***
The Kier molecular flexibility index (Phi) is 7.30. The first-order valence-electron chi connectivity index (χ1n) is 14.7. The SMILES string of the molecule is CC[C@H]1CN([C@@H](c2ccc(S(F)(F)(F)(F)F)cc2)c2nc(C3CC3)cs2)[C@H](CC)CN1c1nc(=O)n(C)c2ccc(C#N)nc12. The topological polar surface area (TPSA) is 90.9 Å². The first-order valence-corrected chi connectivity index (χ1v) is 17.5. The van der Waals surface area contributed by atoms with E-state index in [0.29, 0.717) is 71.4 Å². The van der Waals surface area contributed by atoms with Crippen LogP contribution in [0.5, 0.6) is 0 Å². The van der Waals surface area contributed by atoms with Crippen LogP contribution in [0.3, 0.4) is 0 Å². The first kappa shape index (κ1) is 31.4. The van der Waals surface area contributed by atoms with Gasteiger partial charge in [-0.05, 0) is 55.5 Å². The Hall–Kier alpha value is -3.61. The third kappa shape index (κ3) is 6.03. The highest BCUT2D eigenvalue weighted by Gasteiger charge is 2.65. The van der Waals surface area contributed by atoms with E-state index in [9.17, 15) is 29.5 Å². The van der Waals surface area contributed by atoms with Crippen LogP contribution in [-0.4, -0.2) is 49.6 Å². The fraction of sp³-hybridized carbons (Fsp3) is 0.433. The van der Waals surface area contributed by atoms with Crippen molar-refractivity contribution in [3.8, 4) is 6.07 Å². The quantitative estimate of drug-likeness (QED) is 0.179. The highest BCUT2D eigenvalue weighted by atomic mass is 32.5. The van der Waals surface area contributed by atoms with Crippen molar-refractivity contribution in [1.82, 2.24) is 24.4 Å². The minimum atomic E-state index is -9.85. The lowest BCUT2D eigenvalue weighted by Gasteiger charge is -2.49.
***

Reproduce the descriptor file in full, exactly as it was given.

The Kier molecular flexibility index (Phi) is 7.30. The first-order valence-electron chi connectivity index (χ1n) is 14.7. The SMILES string of the molecule is CC[C@H]1CN([C@@H](c2ccc(S(F)(F)(F)(F)F)cc2)c2nc(C3CC3)cs2)[C@H](CC)CN1c1nc(=O)n(C)c2ccc(C#N)nc12. The topological polar surface area (TPSA) is 90.9 Å². The first-order valence-corrected chi connectivity index (χ1v) is 17.5. The van der Waals surface area contributed by atoms with E-state index in [0.29, 0.717) is 71.4 Å². The van der Waals surface area contributed by atoms with Crippen LogP contribution in [0.5, 0.6) is 0 Å². The van der Waals surface area contributed by atoms with Crippen LogP contribution in [0.3, 0.4) is 0 Å². The first kappa shape index (κ1) is 31.4. The van der Waals surface area contributed by atoms with Gasteiger partial charge in [-0.05, 0) is 55.5 Å². The Hall–Kier alpha value is -3.61. The third kappa shape index (κ3) is 6.03. The highest BCUT2D eigenvalue weighted by Gasteiger charge is 2.65. The van der Waals surface area contributed by atoms with E-state index in [9.17, 15) is 29.5 Å². The van der Waals surface area contributed by atoms with Crippen LogP contribution in [-0.4, -0.2) is 49.6 Å². The fraction of sp³-hybridized carbons (Fsp3) is 0.433. The van der Waals surface area contributed by atoms with Crippen molar-refractivity contribution in [3.8, 4) is 6.07 Å². The quantitative estimate of drug-likeness (QED) is 0.179. The highest BCUT2D eigenvalue weighted by atomic mass is 32.5. The van der Waals surface area contributed by atoms with Crippen molar-refractivity contribution in [1.82, 2.24) is 24.4 Å². The minimum atomic E-state index is -9.85. The lowest BCUT2D eigenvalue weighted by Gasteiger charge is -2.49.